Importantly, Mendel did not stop his experimentation there. He allowed the F 1 plants to self-fertilize and found that 705 plants in the F 2 generation had violet flowers and 224 had white flowers. This was a ratio of 3.15 violet flowers to one white flower, or approximately 3:1. When Mendel transferred pollen from a plant with violet flowers to the stigma of a plant with white flowers and vice versa, he obtained approximately the same ratio irrespective of which parent—male or female—contributed which trait. This is called a reciprocal cross    —a paired cross in which the respective traits of the male and female in one cross become the respective traits of the female and male in the other cross. For the other six characteristics that Mendel examined, the F 1 and F 2 generations behaved in the same way that they behaved for flower color. One of the two traits would disappear completely from the F 1 generation, only to reappear in the F 2 generation at a ratio of roughly 3:1 ( [link] ).

Seven characteristics of Mendel’s pea plants are illustrated. The flowers can be purple or white. The peas can be yellow or green, or smooth or wrinkled. The pea pods can be inflated or constricted, or yellow or green. The flower position can be axial or terminal. The stem length can be tall or dwarf.
Mendel identified seven pea plant characteristics.

Upon compiling his results for many thousands of plants, Mendel concluded that the characteristics could be divided into expressed and latent traits. He called these dominant and recessive traits, respectively. Dominant traits are those that are inherited unchanged in a hybridization. Recessive traits become latent, or disappear in the offspring of a hybridization. The recessive trait does, however, reappear in the progeny of the hybrid offspring. An example of a dominant trait is the violet-colored flower trait. For this same characteristic (flower color), white-colored flowers are a recessive trait. The fact that the recessive trait reappeared in the F 2 generation meant that the traits remained separate (and were not blended) in the plants of the F 1 generation. Mendel proposed that this was because the plants possessed two copies of the trait for the flower-color characteristic, and that each parent transmitted one of their two copies to their offspring, where they came together. Moreover, the physical observation of a dominant trait could mean that the genetic composition of the organism included two dominant versions of the characteristic, or that it included one dominant and one recessive version. Conversely, the observation of a recessive trait meant that the organism lacked any dominant versions of this characteristic.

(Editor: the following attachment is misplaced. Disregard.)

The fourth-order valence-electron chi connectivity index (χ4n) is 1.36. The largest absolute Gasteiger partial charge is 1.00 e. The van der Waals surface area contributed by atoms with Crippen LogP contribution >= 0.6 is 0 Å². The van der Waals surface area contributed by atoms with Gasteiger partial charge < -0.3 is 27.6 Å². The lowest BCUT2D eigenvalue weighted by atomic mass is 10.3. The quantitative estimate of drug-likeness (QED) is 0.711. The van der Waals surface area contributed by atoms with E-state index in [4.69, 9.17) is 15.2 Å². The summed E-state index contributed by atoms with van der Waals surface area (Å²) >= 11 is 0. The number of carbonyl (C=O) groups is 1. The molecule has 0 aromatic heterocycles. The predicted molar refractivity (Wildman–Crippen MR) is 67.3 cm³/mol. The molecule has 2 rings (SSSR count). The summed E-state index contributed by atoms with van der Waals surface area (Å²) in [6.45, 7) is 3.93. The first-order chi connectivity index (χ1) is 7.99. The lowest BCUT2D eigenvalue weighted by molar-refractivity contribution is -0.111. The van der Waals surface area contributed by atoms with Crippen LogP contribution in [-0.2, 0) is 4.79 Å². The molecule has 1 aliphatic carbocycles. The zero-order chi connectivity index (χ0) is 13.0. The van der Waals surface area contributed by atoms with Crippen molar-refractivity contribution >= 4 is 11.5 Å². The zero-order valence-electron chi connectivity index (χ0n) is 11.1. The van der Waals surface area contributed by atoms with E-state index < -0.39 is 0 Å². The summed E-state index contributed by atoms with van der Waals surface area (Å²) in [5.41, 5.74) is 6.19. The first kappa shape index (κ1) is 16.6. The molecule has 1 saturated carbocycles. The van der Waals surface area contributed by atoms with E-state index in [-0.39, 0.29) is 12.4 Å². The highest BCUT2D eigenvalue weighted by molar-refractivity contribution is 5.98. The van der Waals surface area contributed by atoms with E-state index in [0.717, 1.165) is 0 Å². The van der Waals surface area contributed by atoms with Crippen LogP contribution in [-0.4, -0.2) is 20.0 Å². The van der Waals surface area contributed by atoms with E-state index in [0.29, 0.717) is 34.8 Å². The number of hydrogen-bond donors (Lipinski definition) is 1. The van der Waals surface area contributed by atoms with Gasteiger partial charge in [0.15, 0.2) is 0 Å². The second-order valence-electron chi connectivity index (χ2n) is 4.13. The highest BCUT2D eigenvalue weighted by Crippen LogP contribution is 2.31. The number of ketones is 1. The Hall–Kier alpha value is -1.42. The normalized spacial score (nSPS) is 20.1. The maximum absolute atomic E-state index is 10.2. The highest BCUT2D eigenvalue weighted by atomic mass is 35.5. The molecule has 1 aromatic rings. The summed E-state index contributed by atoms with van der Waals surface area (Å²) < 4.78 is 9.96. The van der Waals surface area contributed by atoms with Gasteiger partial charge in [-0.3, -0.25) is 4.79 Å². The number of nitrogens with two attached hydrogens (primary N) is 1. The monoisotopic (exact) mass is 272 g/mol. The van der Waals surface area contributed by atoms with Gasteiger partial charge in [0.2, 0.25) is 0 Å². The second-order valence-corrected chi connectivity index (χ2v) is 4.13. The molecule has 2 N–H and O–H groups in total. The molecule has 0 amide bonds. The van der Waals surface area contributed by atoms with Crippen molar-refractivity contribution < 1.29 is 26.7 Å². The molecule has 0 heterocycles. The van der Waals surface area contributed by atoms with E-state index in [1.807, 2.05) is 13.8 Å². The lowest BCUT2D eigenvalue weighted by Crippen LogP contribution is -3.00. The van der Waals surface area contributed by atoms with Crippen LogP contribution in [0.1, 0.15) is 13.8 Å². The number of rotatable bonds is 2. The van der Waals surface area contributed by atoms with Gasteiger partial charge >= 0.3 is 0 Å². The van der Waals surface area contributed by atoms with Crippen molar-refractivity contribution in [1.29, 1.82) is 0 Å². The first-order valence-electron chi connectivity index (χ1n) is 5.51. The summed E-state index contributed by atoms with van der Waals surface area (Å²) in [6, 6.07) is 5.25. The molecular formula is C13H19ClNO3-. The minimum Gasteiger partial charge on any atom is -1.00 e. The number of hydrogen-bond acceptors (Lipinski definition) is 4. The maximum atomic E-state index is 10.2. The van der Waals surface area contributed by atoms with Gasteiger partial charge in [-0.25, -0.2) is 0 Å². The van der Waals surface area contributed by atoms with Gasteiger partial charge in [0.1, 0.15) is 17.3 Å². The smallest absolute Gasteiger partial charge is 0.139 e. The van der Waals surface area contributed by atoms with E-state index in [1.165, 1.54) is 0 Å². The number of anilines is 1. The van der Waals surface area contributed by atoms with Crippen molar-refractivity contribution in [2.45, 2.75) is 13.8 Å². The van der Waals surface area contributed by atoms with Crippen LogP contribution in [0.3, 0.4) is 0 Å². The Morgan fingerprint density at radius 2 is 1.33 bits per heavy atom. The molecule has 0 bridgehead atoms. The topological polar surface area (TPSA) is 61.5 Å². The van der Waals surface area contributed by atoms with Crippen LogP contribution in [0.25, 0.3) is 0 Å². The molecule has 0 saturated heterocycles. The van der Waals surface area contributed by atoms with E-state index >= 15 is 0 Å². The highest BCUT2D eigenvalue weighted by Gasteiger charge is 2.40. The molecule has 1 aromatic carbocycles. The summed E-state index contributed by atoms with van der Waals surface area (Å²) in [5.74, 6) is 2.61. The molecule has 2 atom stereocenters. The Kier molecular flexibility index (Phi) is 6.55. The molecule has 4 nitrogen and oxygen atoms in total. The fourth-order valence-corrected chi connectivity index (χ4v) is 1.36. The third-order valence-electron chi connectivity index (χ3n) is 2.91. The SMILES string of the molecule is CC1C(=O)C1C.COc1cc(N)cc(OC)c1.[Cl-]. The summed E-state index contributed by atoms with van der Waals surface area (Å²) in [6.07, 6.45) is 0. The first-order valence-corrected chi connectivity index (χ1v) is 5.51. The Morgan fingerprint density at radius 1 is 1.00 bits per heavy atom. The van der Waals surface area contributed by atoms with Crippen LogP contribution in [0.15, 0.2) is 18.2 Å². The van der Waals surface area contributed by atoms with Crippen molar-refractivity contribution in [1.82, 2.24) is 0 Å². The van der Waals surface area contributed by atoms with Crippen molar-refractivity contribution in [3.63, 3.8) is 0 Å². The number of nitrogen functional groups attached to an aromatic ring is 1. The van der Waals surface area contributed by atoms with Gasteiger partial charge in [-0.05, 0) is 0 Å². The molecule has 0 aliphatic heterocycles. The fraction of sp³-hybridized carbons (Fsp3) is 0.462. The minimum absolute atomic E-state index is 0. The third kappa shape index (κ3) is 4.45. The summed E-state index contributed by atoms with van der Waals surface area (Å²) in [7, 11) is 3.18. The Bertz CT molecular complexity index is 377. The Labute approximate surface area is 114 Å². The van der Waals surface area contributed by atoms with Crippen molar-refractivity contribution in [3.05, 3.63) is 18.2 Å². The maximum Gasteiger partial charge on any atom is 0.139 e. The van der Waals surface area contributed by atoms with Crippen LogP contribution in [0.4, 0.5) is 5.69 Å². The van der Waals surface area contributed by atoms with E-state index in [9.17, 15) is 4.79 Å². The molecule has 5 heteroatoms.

Concept in action

For an excellent review of Mendel’s experiments and to perform your own crosses and identify patterns of inheritance, visit the Mendel’s Peas web lab.

Section summary

Working with garden pea plants, Mendel found that crosses between parents that differed for one trait produced F 1 offspring that all expressed one parent’s traits. The traits that were visible in the F 1 generation are referred to as dominant, and traits that disappear in the F 1 generation are described as recessive. When the F 1 plants in Mendel’s experiment were self-crossed, the F 2 offspring exhibited the dominant trait or the recessive trait in a 3:1 ratio, confirming that the recessive trait had been transmitted faithfully from the original P parent. Reciprocal crosses generated identical F 1 and F 2 offspring ratios. By examining sample sizes, Mendel showed that traits were inherited as independent events.

Questions & Answers

what are the characteristics of living things